A Lie of the Mind 

The Drawer Boy makes its Mid-South premiere at TheatreWorks.

Michael Healey's The Drawer Boy will inevitably be turned into a blockbuster motion picture. Given the glowing reviews it gets everywhere, I'll give it a year -- two, tops. And while I'm making predictions, I suspect that in the transition from stage to screen it will be utterly ruined. But it doesn't take a psychic to see that one coming. It simply can't be helped.

The Drawer Boy is already laden with the kind of sentimental Oscar-scented schmaltz that Hollywood revels in. I can see Robert Duvall's face in the trailer and hear that anonymous, booming voice going on and on about "the healing powers of one man's imagination." I bet it comes out just in time for Christmas, so forgive me if I hurl in advance. But in spite of The Drawer Boy's gooey center, Canadian playwright Healey has crafted a simple story with vastly tragic implications. At its best it begs comparisons to Steinbeck or to the sweeping family sagas of Sam Shepard. At its worst, it is still better than just about anything Alfred Uhry ever wrote. M.I.S.T.E. Productions, an independent theater company spearheaded by Memphis stage vet S.A. Weakley, deserves a round of applause for snatching this unlikely gem out from under the noses of our more high-profile playhouses and giving it a solid Mid-South premiere.

The Drawer Boy, set in Canada in the early 1970s, follows Miles, a doe-eyed theater student determined to "blow the minds" of his urban counterparts by going out into the countryside and learning about how real farmers live. He's idealistic, inspired by the Soviet model of farming at a time when lefties could still say that Communism was a great idea that hadn't ever been tried. He's ready to get his hands dirty, till the soil, and actively engage in the endless cycle of birth, death, and rebirth that defines agrarian society. He finds Morgan and Angus, a pair of aging farmers who are willing to help him out, after a fashion. Morgan comes off as a practical contrarian who aims to see that every set of hands on the farm is working. But the jobs he assigns to Miles are all bizarre and pointless. He has Miles polish rocks, pull undigested corn from manure, and move hay from one field to another. Angus is a sweet but simple man who, having experienced severe head trauma during WWII, can't remember what he's doing from one moment to the next. Miles, poor dupe, has no idea he's being lied to.

There is more to The Drawer Boy than bucolic absurdism aimed at mocking academia, the arts, and consumer culture in general. One evening, Miles overhears Morgan telling Angus a story. It's the story of how Angus became the way he is. It's a romantic wartime tale involving two tall English girls and the handsome American G.I.s who loved them. Miles incorporates the war story and the tragic romance that followed into the play that he is writing, and when Angus sees the scene performed, he has a reawakening. Angus' memory returns in bits and pieces, and with every memory, it becomes more and more likely that the story Morgan had been telling him nightly had all been a lie. It becomes apparent that the truth might be too awful for either man to handle. And Miles, the idealistic playwright who had nothing but the best intentions, is to blame for any consequences.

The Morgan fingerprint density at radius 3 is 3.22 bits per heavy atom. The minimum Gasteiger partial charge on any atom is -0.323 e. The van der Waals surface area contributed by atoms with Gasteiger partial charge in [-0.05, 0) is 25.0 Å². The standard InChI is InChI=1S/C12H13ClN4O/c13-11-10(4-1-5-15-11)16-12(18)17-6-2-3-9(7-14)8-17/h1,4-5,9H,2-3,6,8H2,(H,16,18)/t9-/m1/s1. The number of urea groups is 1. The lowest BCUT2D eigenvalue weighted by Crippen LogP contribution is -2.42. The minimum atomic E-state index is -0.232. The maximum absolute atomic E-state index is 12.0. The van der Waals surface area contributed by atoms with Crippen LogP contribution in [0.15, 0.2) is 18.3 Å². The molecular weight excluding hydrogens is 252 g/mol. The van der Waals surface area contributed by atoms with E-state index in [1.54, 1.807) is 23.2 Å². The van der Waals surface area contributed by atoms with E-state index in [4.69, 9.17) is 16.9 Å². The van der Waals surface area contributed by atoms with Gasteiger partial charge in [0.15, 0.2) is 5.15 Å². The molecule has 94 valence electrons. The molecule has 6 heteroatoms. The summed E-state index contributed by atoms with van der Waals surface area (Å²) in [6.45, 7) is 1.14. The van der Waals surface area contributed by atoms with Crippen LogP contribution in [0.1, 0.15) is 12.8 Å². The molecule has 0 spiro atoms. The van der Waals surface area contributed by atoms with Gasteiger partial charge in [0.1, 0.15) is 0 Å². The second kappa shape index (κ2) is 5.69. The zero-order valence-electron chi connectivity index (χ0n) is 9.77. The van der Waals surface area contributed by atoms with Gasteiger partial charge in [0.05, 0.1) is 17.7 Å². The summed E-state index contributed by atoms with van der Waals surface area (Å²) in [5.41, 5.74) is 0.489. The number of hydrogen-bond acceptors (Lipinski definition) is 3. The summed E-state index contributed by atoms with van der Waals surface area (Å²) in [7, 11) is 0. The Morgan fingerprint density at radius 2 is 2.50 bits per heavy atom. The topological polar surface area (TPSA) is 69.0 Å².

Weakley has done a fine job staging The Drawer Boy, considering that he also plays the demanding role of Morgan. If at times the show gets a little fuzzy around the edges, it can probably be blamed on the double-duty. By the same token, Morgan is the show's least-developed character. We never get to see his skepticism of the city boy who has come into his home to roost. And if Morgan takes any twisted joy from the absurd tasks he assigns his charge, it's impossible to tell. But these are nitpicky complaints because Weakley is generally believable and effective as the fussy farmer. Steven Burk could likewise stand to develop the character of Miles a little further. He needs to come to grips with Miles' ulterior motives, his easy vanity, shallowness, and potentially exploitative nature. Jim Palmer, on the other hand, is devastating as Angus, the genius-turned-idiot man-child. Whether he's prowling around the house searching for something he's lost or wandering through a field subdividing the heavens and counting the stars, Palmer is infinitely watchable. Palmer has always been one of our best, and this is one of his finest moments.

The Drawer Boy is at TheatreWorks through September 6th. Catch it before Hollywood does, and you won't be sorry.

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